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C.D. Warner, et al., comp.
The Library of the World’s Best Literature. An Anthology in Thirty Volumes. 1917.

To the Unknown God

By Arthur Hugh Clough (1819–1861)

O THOU whose image in the shrine

Of human spirits dwells divine;

Which from that precinct once conveyed,

To be to outer day displayed,

Doth vanish, part, and leave behind

Mere blank and void of empty mind,

Which willful fancy seeks in vain

With casual shapes to fill again!

O Thou that in our bosom’s shrine

Dost dwell, unknown because divine!

I thought to speak, I thought to say,

“The light is here,”—“Behold the way,”—

“The voice was thus,”—and “Thus the word,”—

And “Thus I saw,”—and “That I heard,”—

But from the lips that half assayed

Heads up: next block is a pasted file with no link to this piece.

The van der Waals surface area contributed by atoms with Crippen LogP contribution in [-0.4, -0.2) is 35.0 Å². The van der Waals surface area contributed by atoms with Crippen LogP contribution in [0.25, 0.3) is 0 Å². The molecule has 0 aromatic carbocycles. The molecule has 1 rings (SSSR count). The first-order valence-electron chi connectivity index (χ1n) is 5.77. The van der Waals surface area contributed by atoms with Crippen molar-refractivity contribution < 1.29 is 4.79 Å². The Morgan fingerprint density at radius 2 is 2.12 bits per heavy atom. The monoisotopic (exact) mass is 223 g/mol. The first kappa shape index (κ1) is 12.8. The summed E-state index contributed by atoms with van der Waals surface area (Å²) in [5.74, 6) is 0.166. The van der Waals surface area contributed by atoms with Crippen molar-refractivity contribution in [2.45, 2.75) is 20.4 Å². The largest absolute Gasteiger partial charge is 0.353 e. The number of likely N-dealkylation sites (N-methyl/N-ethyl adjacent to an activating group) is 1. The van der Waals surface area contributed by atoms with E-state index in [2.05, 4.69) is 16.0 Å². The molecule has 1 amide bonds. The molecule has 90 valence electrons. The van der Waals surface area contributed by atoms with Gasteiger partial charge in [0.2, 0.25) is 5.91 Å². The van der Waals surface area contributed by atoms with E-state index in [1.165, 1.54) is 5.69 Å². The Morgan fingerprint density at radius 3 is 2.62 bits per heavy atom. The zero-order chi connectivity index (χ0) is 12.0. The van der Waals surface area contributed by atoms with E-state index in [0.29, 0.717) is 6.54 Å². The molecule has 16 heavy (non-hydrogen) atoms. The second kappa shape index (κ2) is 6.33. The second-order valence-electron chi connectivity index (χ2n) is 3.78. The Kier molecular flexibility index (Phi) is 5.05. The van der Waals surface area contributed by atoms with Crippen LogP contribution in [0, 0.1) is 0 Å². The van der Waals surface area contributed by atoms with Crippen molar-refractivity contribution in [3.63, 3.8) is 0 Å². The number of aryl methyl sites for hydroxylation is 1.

The imperfect utterance fell unmade.

O Thou, in that mysterious shrine

Enthroned, as I must say, divine!

I will not frame one thought of what

Thou mayest either be or not.

I will not prate of “thus” and “so,”

And be profane with “yes” and “no”;

Enough that in our soul and heart

Thou, whatsoe’er Thou may’st be, art.

Unseen, secure in that high shrine

Acknowledged present and divine,

I will not ask some upper air,

Some future day to place Thee there;

Nor say, nor yet deny, such men

And women say Thee thus and then:

Thy name was such, and there or here

To him or her Thou didst appear.

Do only Thou in that dim shrine,

Unknown or known, remain, divine;

There, or if not, at least in eyes

That scan the fact that round them lies,

The hand to sway, the judgment guide,

In sight and sense Thyself divide:

Be Thou but there, in soul and heart,—

I will not ask to feel Thou art.